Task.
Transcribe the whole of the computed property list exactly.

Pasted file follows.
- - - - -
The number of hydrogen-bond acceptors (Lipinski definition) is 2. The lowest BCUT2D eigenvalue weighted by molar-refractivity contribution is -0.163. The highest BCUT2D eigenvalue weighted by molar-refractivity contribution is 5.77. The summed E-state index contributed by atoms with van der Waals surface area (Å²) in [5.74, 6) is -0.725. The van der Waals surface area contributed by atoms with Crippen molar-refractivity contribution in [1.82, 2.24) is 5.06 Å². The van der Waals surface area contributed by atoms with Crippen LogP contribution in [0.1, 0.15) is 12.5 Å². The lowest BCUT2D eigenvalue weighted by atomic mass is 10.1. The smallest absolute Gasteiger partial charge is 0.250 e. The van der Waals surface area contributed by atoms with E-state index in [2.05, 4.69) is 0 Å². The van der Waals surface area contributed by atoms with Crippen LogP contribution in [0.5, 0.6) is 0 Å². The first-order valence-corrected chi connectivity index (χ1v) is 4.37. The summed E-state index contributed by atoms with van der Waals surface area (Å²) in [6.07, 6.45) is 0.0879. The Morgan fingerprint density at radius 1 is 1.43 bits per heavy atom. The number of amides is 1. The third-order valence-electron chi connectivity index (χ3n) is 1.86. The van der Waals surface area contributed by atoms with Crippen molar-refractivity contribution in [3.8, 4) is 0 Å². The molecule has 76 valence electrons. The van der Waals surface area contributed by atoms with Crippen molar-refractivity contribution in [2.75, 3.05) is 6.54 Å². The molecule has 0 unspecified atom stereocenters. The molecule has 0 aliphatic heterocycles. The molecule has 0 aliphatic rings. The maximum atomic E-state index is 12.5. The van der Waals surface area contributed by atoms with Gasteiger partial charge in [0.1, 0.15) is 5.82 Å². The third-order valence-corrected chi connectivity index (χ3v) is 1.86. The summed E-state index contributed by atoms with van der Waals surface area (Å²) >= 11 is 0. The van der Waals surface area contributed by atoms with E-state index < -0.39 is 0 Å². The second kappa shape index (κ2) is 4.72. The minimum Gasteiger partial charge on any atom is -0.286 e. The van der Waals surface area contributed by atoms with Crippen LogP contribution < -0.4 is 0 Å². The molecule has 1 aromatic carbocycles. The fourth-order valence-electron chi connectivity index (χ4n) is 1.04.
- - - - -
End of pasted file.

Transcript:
The number of hydrogen-bond acceptors (Lipinski definition) is 2. The lowest BCUT2D eigenvalue weighted by molar-refractivity contribution is -0.163. The highest BCUT2D eigenvalue weighted by molar-refractivity contribution is 5.77. The summed E-state index contributed by atoms with van der Waals surface area (Å²) in [5.74, 6) is -0.725. The van der Waals surface area contributed by atoms with Crippen molar-refractivity contribution in [1.82, 2.24) is 5.06 Å². The van der Waals surface area contributed by atoms with Crippen LogP contribution in [0.1, 0.15) is 12.5 Å². The lowest BCUT2D eigenvalue weighted by atomic mass is 10.1. The smallest absolute Gasteiger partial charge is 0.250 e. The van der Waals surface area contributed by atoms with E-state index in [2.05, 4.69) is 0 Å². The van der Waals surface area contributed by atoms with Crippen LogP contribution in [0.5, 0.6) is 0 Å². The first-order valence-corrected chi connectivity index (χ1v) is 4.37. The summed E-state index contributed by atoms with van der Waals surface area (Å²) in [6.07, 6.45) is 0.0879. The Morgan fingerprint density at radius 1 is 1.43 bits per heavy atom. The number of amides is 1. The third-order valence-electron chi connectivity index (χ3n) is 1.86. The van der Waals surface area contributed by atoms with Crippen molar-refractivity contribution in [3.8, 4) is 0 Å². The molecule has 76 valence electrons. The van der Waals surface area contributed by atoms with Crippen molar-refractivity contribution in [2.75, 3.05) is 6.54 Å². The molecule has 0 unspecified atom stereocenters. The molecule has 0 aliphatic heterocycles. The molecule has 0 aliphatic rings. The maximum atomic E-state index is 12.5. The van der Waals surface area contributed by atoms with Gasteiger partial charge in [0.1, 0.15) is 5.82 Å². The third-order valence-corrected chi connectivity index (χ3v) is 1.86. The summed E-state index contributed by atoms with van der Waals surface area (Å²) >= 11 is 0. The van der Waals surface area contributed by atoms with E-state index < -0.39 is 0 Å². The second kappa shape index (κ2) is 4.72. The minimum Gasteiger partial charge on any atom is -0.286 e. The van der Waals surface area contributed by atoms with Crippen LogP contribution < -0.4 is 0 Å². The molecule has 1 aromatic carbocycles. The fourth-order valence-electron chi connectivity index (χ4n) is 1.04.